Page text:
Rising regulatory scrutiny is damping investor appetite for sustainable bonds, especially those issued by riskier companies.
Bonds sold to fund environmentally friendly projects and companies generally fetch higher prices and lower yields than conventional bonds. This “greenium,” though, has been shrinking in recent weeks as global regulators forge ahead on new disclosure rules and investors start to look more closely at companies’ claims about sustainability.
The selloff is sharpest for high-yield sustainable bonds, whose price premium over comparable conventional bonds has nearly halved since early September, dropping to 0.17 percentage point from 0.30, according to ICE bond indexes. The yield on a broad index of sustainable junk-rated bonds has risen to 3.82% from 3.33% over the same period. Yields rise when prices fall.
The greenium for investment-grade bonds has shrunk, too, though more slowly, halving since April to 0.03 percentage point.
Sustainable investing—also known by the acronym ESG for its environmental, social and governance factors—has attracted hundreds of billions of dollars, but until recently there has been little consensus about what qualifies as a green asset. Money managers are increasingly worried about being duped by companies exaggerating their sustainability bona fides. They are also having to prove the claims they make to their investors about how they evaluate green investments.
In a bellwether case, the Securities and Exchange Commission is investigating whether
Deutsche Bank AG’s
asset-management arm lived up to claims it made about its ESG investing criteria. A whistleblower and internal emails say that only a fraction of its assets went through a sustainability assessment, contrary to the firm’s public statements. DWS has said it stands by its disclosures.
This new scrutiny is prompting some investors to be more careful when assessing sustainable bonds, particularly those sold by lower-rated issuers, which tend to be smaller and disclose less about their businesses, said Tatjana Greil Castro, a credit portfolio manager at Muzinich & Co.
“There is definitely an understanding that you cannot just slap on your tick-box approach,” she said.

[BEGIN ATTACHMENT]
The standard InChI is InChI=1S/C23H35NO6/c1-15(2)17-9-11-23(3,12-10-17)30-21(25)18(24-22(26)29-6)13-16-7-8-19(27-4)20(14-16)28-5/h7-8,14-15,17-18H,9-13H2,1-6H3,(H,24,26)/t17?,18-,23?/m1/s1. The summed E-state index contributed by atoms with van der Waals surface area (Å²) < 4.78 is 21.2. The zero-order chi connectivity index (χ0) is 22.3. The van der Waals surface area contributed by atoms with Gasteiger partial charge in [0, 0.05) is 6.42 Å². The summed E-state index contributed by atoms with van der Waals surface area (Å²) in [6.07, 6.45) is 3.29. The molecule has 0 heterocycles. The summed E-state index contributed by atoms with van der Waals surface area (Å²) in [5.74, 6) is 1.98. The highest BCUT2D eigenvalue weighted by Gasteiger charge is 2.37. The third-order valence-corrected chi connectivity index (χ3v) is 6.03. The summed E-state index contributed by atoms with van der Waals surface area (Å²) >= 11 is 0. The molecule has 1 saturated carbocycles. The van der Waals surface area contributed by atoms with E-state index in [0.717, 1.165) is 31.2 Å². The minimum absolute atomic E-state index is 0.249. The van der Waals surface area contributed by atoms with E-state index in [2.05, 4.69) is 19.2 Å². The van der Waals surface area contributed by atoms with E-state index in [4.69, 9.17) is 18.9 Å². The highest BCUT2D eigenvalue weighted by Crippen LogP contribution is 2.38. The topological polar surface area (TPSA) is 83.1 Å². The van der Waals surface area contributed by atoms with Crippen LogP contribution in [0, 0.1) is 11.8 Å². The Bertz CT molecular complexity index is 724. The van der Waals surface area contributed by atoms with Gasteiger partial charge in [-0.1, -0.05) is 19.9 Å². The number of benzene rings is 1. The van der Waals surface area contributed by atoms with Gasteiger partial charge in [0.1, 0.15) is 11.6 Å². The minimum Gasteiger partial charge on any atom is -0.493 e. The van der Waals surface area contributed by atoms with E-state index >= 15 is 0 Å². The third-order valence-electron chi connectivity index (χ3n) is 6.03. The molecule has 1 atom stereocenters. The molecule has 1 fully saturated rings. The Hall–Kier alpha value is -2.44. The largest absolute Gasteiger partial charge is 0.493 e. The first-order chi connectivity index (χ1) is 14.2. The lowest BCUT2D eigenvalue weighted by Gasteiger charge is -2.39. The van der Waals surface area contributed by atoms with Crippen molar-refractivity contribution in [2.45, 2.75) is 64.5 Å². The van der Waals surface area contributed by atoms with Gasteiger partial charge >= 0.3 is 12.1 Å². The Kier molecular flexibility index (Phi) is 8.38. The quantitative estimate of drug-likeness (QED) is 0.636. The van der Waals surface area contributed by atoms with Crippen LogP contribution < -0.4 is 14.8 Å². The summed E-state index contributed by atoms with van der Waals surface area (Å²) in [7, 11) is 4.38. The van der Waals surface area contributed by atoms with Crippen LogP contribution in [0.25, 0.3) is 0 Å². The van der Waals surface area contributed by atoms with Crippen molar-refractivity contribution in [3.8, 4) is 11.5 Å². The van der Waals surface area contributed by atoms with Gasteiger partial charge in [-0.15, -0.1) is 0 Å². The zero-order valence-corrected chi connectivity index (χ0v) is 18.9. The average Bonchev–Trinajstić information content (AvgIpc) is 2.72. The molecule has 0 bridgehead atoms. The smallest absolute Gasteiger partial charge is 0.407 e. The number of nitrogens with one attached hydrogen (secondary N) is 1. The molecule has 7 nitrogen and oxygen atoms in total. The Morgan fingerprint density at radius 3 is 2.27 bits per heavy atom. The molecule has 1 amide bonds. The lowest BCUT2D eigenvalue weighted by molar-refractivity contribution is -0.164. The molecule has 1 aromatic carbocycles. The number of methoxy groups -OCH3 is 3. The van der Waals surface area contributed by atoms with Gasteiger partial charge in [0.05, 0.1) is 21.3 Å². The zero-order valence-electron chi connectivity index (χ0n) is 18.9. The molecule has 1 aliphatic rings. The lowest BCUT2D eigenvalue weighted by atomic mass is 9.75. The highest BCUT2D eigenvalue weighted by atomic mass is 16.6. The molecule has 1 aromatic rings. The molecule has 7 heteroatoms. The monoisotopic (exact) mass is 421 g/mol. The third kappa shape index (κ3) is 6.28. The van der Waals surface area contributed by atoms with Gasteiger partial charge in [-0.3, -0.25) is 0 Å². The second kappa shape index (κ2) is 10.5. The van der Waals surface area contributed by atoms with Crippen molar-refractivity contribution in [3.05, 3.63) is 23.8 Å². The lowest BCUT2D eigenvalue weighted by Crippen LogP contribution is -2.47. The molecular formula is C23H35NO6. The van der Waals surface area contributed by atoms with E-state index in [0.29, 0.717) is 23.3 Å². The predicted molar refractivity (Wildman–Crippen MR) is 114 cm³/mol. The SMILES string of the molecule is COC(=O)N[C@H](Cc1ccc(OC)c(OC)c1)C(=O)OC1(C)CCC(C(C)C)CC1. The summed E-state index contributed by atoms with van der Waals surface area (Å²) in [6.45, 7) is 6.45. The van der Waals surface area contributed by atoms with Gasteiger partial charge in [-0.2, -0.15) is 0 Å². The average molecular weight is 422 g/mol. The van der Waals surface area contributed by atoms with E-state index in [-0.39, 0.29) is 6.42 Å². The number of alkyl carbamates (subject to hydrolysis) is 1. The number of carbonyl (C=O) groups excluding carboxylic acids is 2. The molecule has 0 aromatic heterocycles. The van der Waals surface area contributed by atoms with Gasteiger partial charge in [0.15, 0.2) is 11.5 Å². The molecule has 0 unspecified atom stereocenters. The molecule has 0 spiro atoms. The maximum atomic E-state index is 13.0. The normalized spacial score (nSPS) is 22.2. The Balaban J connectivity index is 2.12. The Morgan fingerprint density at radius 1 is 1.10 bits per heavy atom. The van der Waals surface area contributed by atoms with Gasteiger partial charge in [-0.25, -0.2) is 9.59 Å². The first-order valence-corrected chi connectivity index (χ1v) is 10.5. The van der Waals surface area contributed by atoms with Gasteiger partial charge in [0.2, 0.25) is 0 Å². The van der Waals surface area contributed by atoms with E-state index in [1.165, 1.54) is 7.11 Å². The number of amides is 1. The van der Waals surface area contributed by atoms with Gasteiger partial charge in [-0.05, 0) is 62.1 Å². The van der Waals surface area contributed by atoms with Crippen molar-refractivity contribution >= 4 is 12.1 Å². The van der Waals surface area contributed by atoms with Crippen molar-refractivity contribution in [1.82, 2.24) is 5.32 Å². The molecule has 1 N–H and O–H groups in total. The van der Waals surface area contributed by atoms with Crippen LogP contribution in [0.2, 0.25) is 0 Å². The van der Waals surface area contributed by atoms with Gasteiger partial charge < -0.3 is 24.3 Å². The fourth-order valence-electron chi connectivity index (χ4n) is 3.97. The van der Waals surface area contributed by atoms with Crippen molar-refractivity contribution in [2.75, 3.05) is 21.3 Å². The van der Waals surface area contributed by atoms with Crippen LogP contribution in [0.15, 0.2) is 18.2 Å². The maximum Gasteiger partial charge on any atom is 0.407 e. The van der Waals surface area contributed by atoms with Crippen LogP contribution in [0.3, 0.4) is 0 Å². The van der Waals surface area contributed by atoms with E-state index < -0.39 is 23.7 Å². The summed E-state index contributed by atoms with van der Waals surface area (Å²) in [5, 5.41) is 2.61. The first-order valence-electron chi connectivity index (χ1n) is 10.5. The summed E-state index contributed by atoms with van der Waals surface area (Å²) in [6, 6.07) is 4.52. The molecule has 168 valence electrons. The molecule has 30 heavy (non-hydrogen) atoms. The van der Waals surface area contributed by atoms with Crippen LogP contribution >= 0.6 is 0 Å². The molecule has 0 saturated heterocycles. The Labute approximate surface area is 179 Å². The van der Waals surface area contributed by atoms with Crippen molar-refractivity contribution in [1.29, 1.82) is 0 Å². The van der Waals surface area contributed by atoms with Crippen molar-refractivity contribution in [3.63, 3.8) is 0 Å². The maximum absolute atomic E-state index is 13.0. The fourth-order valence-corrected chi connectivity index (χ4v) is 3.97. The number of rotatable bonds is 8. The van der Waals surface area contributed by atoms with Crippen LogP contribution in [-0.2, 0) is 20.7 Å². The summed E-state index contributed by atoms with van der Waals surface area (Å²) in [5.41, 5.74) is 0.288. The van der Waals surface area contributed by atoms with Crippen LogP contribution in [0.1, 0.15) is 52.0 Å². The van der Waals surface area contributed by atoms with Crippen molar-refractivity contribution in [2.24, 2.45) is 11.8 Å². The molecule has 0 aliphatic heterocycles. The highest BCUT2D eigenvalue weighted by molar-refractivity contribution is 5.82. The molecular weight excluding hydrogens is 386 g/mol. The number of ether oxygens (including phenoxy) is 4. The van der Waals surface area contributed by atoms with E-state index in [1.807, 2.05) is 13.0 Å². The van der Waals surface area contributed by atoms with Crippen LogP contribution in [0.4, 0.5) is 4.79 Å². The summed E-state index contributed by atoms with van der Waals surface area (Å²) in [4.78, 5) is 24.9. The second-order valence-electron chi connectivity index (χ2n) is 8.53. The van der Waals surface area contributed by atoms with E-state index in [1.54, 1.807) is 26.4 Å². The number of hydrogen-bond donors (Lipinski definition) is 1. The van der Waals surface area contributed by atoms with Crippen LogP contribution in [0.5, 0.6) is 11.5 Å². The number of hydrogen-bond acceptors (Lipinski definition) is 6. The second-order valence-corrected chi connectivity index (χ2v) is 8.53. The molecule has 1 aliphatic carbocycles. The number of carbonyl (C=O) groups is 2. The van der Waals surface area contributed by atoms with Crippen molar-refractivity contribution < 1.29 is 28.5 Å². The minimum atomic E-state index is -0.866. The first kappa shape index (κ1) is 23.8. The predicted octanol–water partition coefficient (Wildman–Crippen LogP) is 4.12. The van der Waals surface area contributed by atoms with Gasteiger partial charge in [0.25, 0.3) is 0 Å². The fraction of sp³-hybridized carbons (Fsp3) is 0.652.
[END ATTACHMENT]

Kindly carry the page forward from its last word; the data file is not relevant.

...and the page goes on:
Market dynamics may be partly to blame, too. Inflows into sustainable-investment funds haven’t kept pace with a flood of new issuances.
Investors put $95 billion into ESG funds in the second quarter, down from $142 billion in the first, according to the latest available data from
Meanwhile, issuance of sustainable bonds stayed relatively stable, with $295 billion in the second quarter and $299 billion in the first, according to Bloomberg New Energy Finance.
With less money earmarked for green assets spread across more deals, investors can be choosier about which to buy and can negotiate higher yields.
Sustainable debt sold by higher-rated issuers are still finding strong demand. The yield on the European Union’s first-ever common green bond has fallen from 0.45% when it was issued Oct. 12 to 0.37% as of Wednesday. Investors piled into the U.K.’s debut green bond last month, which priced at a yield of 0.87%.
But corporate borrowers, especially those with lower credit ratings, are finding less appetite for their debt in the secondary market. A green bond issued by
was yielding 0.51% on Wednesday, compared with 0.52% for the German auto maker’s comparable conventional bond. In February, the green bond was yielding 0.16 percentage point less.
A green junk bond issued by
was yielding 2.20% on Wednesday, up from 1.81% in mid-September.
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Shine on Sustainable Bonds Wears Off, Especially for Riskiest Borrowers Source link Shine on Sustainable Bonds Wears Off, Especially for Riskiest Borrowers